- People who are distracted as they use the tool. Think about people with children, jobs where they are ‘on call’, etc.
A note on compensation: In an ideal world, you’d compensate people for their time, expertise, and feedback. However, we understand that this is a lean user testing process. Can you offer them something other than money, such as swag, account upgrades, etc? If you can’t offer anything, try to keep the tests on the shorter side and of course, offer your thanks.
Who (Facilitators) 🧑✈️⌗
Depending on your personality, setting up and conducting tests can be tiring. One to two people can lead the task, but others should jump in to help with notes or observation. Decide how to split up the task in the beginning, keeping in mind everyone’s availability. Consider who in your team feels the most comfortable talking to new people and ‘building rapport’ with users as sometimes the interactions can feel awkward until you get into the testing.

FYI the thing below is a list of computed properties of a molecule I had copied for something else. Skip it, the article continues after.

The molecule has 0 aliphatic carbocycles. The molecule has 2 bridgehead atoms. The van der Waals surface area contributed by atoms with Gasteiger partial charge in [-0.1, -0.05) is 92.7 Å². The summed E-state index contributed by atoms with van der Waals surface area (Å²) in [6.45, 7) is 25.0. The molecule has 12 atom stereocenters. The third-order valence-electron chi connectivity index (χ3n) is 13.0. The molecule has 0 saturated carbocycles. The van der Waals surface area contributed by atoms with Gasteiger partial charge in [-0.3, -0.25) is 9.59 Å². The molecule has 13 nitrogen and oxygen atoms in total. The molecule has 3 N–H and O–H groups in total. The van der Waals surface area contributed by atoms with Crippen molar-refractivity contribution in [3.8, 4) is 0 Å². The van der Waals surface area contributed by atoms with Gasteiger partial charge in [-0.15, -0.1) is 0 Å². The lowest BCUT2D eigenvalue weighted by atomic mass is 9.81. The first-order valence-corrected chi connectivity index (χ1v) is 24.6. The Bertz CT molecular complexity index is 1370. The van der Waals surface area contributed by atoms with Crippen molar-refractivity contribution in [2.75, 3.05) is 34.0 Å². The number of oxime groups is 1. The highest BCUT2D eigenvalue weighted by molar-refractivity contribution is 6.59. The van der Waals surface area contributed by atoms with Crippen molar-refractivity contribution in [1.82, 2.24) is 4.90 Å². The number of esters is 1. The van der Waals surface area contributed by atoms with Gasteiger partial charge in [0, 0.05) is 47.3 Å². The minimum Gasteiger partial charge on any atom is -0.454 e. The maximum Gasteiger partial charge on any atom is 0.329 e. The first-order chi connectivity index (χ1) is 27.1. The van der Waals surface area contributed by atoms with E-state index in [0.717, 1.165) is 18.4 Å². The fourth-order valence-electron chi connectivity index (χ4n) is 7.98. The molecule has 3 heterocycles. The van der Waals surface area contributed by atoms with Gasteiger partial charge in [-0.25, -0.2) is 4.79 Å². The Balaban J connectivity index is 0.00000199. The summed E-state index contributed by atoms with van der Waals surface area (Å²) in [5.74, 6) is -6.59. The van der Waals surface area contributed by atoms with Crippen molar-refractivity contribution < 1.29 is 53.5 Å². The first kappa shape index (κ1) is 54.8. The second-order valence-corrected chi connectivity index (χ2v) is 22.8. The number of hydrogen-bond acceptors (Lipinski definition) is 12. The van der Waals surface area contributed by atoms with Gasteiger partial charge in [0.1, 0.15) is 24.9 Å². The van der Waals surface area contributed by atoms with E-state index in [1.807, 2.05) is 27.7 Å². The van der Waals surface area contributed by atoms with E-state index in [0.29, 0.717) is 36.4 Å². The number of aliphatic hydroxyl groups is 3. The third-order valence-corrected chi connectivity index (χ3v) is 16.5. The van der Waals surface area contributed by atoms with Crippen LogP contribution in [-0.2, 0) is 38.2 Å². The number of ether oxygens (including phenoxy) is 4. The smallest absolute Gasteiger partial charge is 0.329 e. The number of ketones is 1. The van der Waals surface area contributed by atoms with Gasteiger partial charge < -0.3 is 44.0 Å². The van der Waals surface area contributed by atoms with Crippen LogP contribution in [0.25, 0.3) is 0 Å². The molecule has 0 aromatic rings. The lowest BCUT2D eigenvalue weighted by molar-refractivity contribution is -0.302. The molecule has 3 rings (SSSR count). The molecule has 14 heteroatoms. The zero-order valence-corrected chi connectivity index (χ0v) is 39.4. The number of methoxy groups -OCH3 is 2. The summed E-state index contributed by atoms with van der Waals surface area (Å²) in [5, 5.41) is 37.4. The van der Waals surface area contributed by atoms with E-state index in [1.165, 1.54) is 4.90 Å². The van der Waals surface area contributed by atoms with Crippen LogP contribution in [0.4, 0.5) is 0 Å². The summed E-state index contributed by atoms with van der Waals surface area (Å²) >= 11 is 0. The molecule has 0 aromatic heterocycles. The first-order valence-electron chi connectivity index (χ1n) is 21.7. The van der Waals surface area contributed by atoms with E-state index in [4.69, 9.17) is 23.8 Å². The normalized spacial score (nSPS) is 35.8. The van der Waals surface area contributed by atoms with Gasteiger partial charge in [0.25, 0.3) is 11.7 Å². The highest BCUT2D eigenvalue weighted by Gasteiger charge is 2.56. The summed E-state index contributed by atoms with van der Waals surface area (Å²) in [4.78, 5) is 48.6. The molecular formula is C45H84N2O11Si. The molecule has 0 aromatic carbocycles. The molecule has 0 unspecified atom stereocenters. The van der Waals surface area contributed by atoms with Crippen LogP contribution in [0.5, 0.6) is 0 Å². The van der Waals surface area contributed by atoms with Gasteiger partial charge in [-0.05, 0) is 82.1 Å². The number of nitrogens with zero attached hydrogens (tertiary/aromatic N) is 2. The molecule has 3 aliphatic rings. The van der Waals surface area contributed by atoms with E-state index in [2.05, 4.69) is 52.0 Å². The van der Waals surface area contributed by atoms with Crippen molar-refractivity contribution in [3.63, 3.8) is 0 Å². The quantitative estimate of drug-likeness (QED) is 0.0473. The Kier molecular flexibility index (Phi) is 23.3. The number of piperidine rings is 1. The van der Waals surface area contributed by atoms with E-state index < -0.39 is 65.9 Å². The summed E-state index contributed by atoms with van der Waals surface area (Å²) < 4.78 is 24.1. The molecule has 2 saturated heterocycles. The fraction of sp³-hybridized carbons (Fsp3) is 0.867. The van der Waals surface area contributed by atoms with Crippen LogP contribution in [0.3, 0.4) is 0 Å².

- Testing organizer (emails with testers, sends calendar events, etc): Malek
- Test 1 interviewer: Joon
- Test 1 note-taker: Trina
- Test 2 interviewer: Trina
- Test 2 note-taker: Malek
How Many 🧺⌗
How many tests will you do? We recommend two to four tests if you’re just getting started. One test is also good (and better than none). Most UX professionals agree that five tests are sufficient in order to gain information that trends a direction, although this can be challenging for small teams without a dedicated designer.
How Long 🧵⌗